Kaboom! currently has a Go Out and Play Collection available that is an assortment of active play products. Our favorite is the Backpack which is actually the center of the collection. It includes a Frisbee, two jump ropes, 2 boxes of sidewalk chalk, a rubber playground ball, and a book–by the same name–with tons of great outdoor games.

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We have both the purple AND the orange back pack because each boy needed one, of course. They are nice a big and super durable. In fact, Eddie has given his a few test runs to school.

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The playground gear gets a decent work out around here too. Both boys are crazy about the balls. In fact, Eddie claimed he had “amazing bouncing skills” last week.

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He totally does.

I love Kaboom! and their vision for getting kids up from their sedentary lifestyle to a more physically active and FUN life.  Active play can help kids develop motor skills, coordination, and increase cognitive capacity. Active kids tend to do better in school and are better problem-solvers.

As a mom and an educator, that is important to me.

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Now that the days are longer, we are outside for HOURS if the weather allows.

The best part for them is the fun and healthy aspects, but the best part for me is how fast they fall asleep at night.

Summer is rad, yo.

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Another amazing thing about Kaboom!? Along with Imagine Toys, they are sending me to BlogHer ’14 in San Jose next month as an Ambassador for their products and message about active, healthy play.  In the coming weeks I’ll tell you more about ways you can get involved with Kaboom! and spreading their message of getting outside and PLAYING!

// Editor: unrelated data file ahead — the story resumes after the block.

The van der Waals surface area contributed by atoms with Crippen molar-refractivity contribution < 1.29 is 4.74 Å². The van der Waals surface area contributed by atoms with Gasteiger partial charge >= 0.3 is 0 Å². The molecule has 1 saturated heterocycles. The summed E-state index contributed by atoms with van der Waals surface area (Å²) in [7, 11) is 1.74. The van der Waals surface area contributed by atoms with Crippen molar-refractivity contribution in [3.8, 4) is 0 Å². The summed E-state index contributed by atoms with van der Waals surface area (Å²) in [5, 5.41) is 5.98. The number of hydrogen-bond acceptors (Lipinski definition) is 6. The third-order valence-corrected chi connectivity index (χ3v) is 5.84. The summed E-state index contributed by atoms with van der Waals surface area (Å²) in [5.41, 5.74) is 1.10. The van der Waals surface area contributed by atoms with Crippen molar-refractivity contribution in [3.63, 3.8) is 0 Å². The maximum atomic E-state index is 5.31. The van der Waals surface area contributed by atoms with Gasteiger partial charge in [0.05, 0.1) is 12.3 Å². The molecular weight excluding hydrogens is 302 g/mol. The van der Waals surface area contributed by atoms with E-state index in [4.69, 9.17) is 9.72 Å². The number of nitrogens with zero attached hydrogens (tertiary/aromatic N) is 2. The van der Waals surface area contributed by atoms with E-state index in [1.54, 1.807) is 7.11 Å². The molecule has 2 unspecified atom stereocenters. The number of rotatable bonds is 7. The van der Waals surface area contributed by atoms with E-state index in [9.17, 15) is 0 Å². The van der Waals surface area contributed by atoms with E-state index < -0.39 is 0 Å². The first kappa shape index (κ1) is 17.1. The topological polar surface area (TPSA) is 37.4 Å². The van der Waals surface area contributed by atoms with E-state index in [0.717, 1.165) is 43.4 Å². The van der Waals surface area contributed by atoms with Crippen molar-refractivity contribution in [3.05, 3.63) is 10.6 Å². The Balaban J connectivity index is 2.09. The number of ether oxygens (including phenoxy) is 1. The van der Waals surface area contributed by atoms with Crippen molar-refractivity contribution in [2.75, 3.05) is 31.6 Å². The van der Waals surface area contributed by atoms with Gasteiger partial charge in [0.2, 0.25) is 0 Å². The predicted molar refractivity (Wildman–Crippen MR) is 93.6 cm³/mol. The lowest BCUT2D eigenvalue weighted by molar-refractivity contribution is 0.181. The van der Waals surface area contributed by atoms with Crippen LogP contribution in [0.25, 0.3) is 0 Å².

In the meantime, go out & play!!

Disclaimer: I was not compensated for this post. All opinions are my own. Kaboom! sent us backpacks full of goodies so we could try them out, but I was under no contract to talk about them here. I just believe in the toys and the positive message for kids.

Feels Like the First Time

When we found out that Charlie was a boy, my very first thought was, Oh thank you, God! 

My very next thought was, Aw jeah. A boy. Not my first rodeo. I can DO this I can be a boy mom!

Side note: I’ve heard wonderful things about raising daughters. I am not knocking daughters. Shoot, I AM a daughter. But, as someone who thrives on predictability and knowing what to expect, hearing the word “boy” was like God saying, “See? No more surprises.”

No more surprises.

I had my fair share of surprises before Charlie, didn’t I? My first pregnancy was a surprise. Two miscarriages were a surprise. Everything about my labor and delivery with Eddie was a surprise. Shoot, that was such a surprise it left me with a lovely case of PTSD.